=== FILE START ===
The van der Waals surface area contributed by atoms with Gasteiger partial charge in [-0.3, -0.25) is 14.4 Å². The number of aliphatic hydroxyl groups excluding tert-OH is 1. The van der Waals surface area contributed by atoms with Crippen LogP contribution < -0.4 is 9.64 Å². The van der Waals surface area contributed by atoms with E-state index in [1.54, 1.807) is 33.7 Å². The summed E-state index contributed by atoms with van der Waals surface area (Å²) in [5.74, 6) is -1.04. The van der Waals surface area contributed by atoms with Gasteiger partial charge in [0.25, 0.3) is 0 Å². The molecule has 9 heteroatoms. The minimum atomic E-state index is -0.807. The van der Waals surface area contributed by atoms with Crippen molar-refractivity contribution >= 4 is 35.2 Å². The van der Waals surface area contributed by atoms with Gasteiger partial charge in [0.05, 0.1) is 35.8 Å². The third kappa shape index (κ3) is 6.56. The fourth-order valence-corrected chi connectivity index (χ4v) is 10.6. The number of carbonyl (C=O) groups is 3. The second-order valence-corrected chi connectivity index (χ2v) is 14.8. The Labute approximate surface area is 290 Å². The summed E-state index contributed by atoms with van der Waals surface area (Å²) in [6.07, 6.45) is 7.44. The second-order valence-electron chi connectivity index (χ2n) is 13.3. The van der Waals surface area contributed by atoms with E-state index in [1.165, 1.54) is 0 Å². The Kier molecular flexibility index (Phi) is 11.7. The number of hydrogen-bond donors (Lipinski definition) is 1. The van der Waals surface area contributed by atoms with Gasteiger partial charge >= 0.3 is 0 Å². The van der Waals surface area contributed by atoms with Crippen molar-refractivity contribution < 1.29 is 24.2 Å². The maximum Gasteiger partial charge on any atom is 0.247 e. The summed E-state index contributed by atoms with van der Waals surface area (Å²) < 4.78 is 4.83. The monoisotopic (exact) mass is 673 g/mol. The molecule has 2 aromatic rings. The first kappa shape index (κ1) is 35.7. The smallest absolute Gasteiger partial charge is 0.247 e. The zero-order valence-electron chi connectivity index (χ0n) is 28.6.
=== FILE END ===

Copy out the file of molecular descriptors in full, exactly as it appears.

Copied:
The van der Waals surface area contributed by atoms with Gasteiger partial charge in [-0.3, -0.25) is 14.4 Å². The number of aliphatic hydroxyl groups excluding tert-OH is 1. The van der Waals surface area contributed by atoms with Crippen LogP contribution < -0.4 is 9.64 Å². The van der Waals surface area contributed by atoms with E-state index in [1.54, 1.807) is 33.7 Å². The summed E-state index contributed by atoms with van der Waals surface area (Å²) in [5.74, 6) is -1.04. The van der Waals surface area contributed by atoms with Gasteiger partial charge in [0.25, 0.3) is 0 Å². The molecule has 9 heteroatoms. The minimum atomic E-state index is -0.807. The van der Waals surface area contributed by atoms with Crippen molar-refractivity contribution >= 4 is 35.2 Å². The van der Waals surface area contributed by atoms with Gasteiger partial charge in [0.05, 0.1) is 35.8 Å². The third kappa shape index (κ3) is 6.56. The fourth-order valence-corrected chi connectivity index (χ4v) is 10.6. The number of carbonyl (C=O) groups is 3. The second-order valence-corrected chi connectivity index (χ2v) is 14.8. The Labute approximate surface area is 290 Å². The summed E-state index contributed by atoms with van der Waals surface area (Å²) in [6.07, 6.45) is 7.44. The second-order valence-electron chi connectivity index (χ2n) is 13.3. The van der Waals surface area contributed by atoms with E-state index in [1.165, 1.54) is 0 Å². The Kier molecular flexibility index (Phi) is 11.7. The number of hydrogen-bond donors (Lipinski definition) is 1. The van der Waals surface area contributed by atoms with Gasteiger partial charge >= 0.3 is 0 Å². The van der Waals surface area contributed by atoms with Crippen molar-refractivity contribution < 1.29 is 24.2 Å². The maximum Gasteiger partial charge on any atom is 0.247 e. The summed E-state index contributed by atoms with van der Waals surface area (Å²) < 4.78 is 4.83. The monoisotopic (exact) mass is 673 g/mol. The molecule has 2 aromatic rings. The first kappa shape index (κ1) is 35.7. The smallest absolute Gasteiger partial charge is 0.247 e. The zero-order valence-electron chi connectivity index (χ0n) is 28.6.